Salt Lake City Divorce Law Blog

A Day on the Pro Se Calendar

When judges and commissioners ask you for help with their cases, you feel the need to answer the call.


In Salt Lake, the commissioners have a lot of cases not involving attorneys. In lawyer talk, we call these cases "pro se" (pro se is Latin for "on one's own behalf" in case you were wondering).


As you can imagine, Commissioners often have a difficult time with these cases since the people doing them aren't versed in the law or legal procedure. Because of this, they ask attorneys to help get things sorted out.

5 child custody and support questions and answers

You and your spouse have decided to break off your marriage. You're both a bit sad about it, but you agree that it's not working out. You want to work together to find the best possible child custody solution. You both also agree that the children have to be the priority.

You've never done this before. You may have a lot of questions about child custody and child support in general or the specifics of your situation. Below are five questions and answers to get you started:

How to Calculate Child Support in Utah

Do you have kids? Are you getting divorced? If the answers are yes, you'll be dealing with child support.


There's really no getting around it. (I know because I've tried to get around it a few times at my clients' requests, but the Court will always make someone pay.)


And since child support is a must, the question become: how do you calculate child support in Utah?

Credit and Utah Divorce

I was recently interviewed on The subject of the interview was: "Getting your financial house in order during divorce."


We talked about budgeting for those going through divorce, and its importance for being successful both during and after divorce.


You can listen to the entire interview here.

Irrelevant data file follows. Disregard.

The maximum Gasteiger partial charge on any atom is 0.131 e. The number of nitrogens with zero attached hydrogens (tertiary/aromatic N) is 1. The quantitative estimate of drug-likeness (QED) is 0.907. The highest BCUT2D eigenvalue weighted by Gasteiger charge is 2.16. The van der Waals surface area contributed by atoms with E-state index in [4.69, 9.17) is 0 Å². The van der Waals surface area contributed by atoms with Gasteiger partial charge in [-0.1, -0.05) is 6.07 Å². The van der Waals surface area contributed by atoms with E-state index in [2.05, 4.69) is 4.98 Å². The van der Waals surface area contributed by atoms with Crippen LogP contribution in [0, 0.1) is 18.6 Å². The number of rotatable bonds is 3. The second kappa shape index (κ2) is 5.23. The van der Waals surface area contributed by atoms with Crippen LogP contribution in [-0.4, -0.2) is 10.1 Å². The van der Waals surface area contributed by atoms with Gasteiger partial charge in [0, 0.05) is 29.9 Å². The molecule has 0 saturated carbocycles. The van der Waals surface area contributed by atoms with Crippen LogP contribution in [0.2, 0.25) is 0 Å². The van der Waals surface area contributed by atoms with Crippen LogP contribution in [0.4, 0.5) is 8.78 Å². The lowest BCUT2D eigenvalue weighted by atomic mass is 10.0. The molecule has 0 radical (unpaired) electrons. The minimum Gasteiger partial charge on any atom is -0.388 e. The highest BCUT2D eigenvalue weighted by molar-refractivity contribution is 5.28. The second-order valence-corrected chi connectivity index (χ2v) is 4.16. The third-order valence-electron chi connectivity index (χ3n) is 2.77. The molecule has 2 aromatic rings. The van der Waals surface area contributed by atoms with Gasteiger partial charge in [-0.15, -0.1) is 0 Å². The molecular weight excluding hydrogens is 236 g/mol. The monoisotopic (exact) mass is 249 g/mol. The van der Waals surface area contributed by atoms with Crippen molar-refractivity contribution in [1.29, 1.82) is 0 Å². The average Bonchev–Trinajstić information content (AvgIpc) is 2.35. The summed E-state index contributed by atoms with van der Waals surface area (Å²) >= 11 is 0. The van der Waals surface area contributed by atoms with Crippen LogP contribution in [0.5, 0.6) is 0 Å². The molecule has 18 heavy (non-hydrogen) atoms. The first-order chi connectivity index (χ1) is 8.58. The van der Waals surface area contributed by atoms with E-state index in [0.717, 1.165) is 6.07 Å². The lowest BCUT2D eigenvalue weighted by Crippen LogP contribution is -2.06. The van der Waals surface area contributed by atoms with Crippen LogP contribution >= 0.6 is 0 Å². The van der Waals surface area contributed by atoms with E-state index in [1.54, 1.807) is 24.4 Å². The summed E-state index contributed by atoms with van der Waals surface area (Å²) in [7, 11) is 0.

How Do You Change a Divorce Decree in Utah?

Have you ever thought to yourself, "How in the world do I do X?" (Of course you have; everyone thinks that all the time. Well, I know I do every day, at least.)


If your X is "change a divorce decree," then you're not alone. When I started practicing law, I had no idea how one went about changing a divorce decree. (Dirty little secret: lawyers, like everyone else, have no idea what they're doing until they've done it a thousand times, which is why you want experience on your side.)


Thankfully, I had some very nice people who explained the process to me. Let me take a minute and do for you what those nice people did for me.

One Way to Get the Utah Custody Evaluator You Want

Note: this is going to be a more lawyer-centric post.


In Utah, we use custody evaluators as experts in divorce and child custody cases.


Custody evaluators come on to cases in one of two primary ways.

What Can I Change in my Divorce Decree?

So, you have a Utah divorce decree you negotiated (probably) or you got from trial (way less likely).


Now, you want to change some aspects of that decree.


Can you? If so, what can you change and what can't you change?

Do Utah Courts Favor Women/Moms in Divorce?

It's a question we're asked often: do Utah court favor women/mom in divorce?


It's a legitimate question, but the answer has become commoditized.


There are more than a few firms whose entire marketing dollars are spent attempting to convince anyone who will listen (but, really, the men they are targeting as clients) that men are akin to a persecuted religious sect who will never get a fair day in court.


You can see why this story is powerful, right?

What if my Divorce Decree Is not from Utah; Can I File a Petition to Modify in Utah?

Example 1


It's a story we encounter often: couple gets married in Michigan, moves to Florida where they divorce, the spouse with the kids moves home to Utah, the other spouse moves to Utah to be closer to the kids, then there are issues and someone wants to change the divorce decree.


Problem is the divorce decree is in Florida and not Utah where everyone lives.


What do you do in a situation like this?

What Is a Petition to Modify?

Sometimes, things don't work out like you thought they would. We can plan and plan, but reality just doesn't match what we thought would happen.


When this happens after a divorce or child custody case, you often have to change around your divorce decree or child custody order.


Maybe instead of sharing 50/50 parent-time, your ex has pawned the kids off on your 90% of the time, but he's still paying no child support. That situation is begging for a change.


Maybe your ex is in a violent new relationship and you need the kids with you the vast majority of the time. Something has to change.

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